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EDUCATION

12 Nov

For schools to make the jump from the 19th to the 21st century, they need to re-focus their attention.

Instead of worrying about the content of the syllabus, the form of assessment, or how to re-engage the disengaged, they need to ask: what kind of mind training — or, more formally, 'epistemic apprenticeship' — is going on, day in, day out, in classrooms? I show that any topic can be used to cultivate passivity, dependence and credulity, or to build resilience, creativity and self-evaluation. It depends on the physical, practical and pedagogical cultures that teachers create in their classrooms.

Globally there have been many recent attempts to do this re-focusing, with very mixed, not to say disappointing, results; this has often been because there has been insufficient clarity and precision about how teachers are being asked to change their practice. The Building Learning Power (BLP) approach, deriving from a growing network of academics, teachers and a small publisher, has spent the last 15 years researching what these practical shifts in pedagogy actually look like. Small changes are required in the way teachers conceptualize 'powerful learning', in the design of activities, in classroom discourse, in the attitudes towards learning which teachers model, in involving students in the design and evaluation of their own education, and in the forms of assessment used.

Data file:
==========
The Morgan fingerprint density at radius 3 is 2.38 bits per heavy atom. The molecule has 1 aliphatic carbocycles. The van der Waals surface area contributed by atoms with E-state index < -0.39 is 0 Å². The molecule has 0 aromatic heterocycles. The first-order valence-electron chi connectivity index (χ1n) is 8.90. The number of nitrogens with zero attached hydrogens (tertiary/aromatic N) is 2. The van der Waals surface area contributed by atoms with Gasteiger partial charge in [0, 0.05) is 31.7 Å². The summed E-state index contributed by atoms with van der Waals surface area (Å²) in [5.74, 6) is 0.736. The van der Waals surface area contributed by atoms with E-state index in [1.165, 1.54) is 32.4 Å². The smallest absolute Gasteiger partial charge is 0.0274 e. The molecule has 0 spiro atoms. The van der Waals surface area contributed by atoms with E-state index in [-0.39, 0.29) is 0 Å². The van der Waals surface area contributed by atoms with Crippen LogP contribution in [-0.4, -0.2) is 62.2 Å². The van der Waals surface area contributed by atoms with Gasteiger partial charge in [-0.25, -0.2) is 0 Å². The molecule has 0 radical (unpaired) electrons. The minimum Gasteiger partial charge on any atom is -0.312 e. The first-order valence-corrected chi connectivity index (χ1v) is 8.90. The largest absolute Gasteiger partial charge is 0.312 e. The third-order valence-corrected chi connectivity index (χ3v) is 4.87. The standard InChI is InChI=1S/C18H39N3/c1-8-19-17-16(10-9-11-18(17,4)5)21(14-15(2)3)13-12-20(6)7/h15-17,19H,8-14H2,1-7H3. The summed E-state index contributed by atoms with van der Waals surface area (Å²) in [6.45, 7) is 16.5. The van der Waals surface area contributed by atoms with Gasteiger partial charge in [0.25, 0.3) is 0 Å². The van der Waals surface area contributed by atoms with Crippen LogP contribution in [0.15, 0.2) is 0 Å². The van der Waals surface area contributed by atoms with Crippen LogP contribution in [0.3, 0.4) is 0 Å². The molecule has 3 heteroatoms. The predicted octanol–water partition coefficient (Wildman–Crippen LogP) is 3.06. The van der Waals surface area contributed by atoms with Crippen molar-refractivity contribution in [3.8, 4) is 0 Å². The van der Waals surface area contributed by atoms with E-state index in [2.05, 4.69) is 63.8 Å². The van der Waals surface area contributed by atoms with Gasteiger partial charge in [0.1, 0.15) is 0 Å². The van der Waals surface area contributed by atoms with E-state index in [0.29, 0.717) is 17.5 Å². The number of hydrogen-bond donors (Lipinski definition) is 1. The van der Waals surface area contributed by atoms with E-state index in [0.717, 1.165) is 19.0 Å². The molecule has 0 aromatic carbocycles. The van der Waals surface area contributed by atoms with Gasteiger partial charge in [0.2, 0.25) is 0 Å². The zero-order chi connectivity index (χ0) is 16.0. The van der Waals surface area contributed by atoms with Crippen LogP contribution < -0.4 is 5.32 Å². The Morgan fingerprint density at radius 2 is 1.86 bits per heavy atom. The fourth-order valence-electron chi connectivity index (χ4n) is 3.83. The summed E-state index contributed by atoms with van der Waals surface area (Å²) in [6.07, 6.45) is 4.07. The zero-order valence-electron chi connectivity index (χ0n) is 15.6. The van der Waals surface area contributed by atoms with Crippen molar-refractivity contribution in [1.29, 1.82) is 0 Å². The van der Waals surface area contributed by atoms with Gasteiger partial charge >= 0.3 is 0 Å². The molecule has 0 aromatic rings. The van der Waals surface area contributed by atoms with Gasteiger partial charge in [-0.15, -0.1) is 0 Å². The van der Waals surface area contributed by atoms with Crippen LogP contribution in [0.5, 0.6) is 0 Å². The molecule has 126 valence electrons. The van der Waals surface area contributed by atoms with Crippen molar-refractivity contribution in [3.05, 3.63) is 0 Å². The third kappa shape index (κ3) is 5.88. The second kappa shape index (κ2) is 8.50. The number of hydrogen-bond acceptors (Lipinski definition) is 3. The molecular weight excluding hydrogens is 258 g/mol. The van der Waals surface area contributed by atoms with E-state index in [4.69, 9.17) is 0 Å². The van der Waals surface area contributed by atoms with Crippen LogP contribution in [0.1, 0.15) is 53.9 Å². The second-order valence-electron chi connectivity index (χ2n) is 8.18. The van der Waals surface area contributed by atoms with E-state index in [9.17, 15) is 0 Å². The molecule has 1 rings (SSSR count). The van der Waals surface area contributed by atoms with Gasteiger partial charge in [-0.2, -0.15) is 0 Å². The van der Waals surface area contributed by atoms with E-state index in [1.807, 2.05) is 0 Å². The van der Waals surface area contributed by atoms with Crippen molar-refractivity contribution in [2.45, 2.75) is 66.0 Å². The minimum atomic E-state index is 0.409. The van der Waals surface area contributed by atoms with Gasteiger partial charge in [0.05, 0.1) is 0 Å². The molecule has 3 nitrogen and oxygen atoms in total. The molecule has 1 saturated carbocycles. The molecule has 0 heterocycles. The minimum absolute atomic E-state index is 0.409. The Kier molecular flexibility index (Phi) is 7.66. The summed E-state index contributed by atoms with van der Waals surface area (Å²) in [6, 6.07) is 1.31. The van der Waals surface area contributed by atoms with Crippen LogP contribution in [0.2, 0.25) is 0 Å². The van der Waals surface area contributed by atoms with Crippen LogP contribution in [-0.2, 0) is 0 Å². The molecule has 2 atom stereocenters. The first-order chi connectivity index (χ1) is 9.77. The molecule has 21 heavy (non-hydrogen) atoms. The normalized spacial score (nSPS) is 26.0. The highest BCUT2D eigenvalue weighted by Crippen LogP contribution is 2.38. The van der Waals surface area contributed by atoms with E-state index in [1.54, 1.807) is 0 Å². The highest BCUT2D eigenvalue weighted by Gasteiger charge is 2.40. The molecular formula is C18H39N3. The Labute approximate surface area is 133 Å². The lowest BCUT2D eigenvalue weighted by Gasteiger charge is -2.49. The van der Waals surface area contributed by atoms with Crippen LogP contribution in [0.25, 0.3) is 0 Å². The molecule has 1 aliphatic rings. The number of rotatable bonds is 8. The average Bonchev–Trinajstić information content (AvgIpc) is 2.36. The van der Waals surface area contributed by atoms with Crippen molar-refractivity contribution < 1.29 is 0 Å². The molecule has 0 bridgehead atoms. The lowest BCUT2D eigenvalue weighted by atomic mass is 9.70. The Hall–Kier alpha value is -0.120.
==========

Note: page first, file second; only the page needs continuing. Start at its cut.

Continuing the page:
A recent evaluation shows the BLP approach to be effective in boosting student engagement and achievement, whilst at the same time strengthening the habits of mind that young people will need to thrive in the tricky, turbulent waters of the 21st century.

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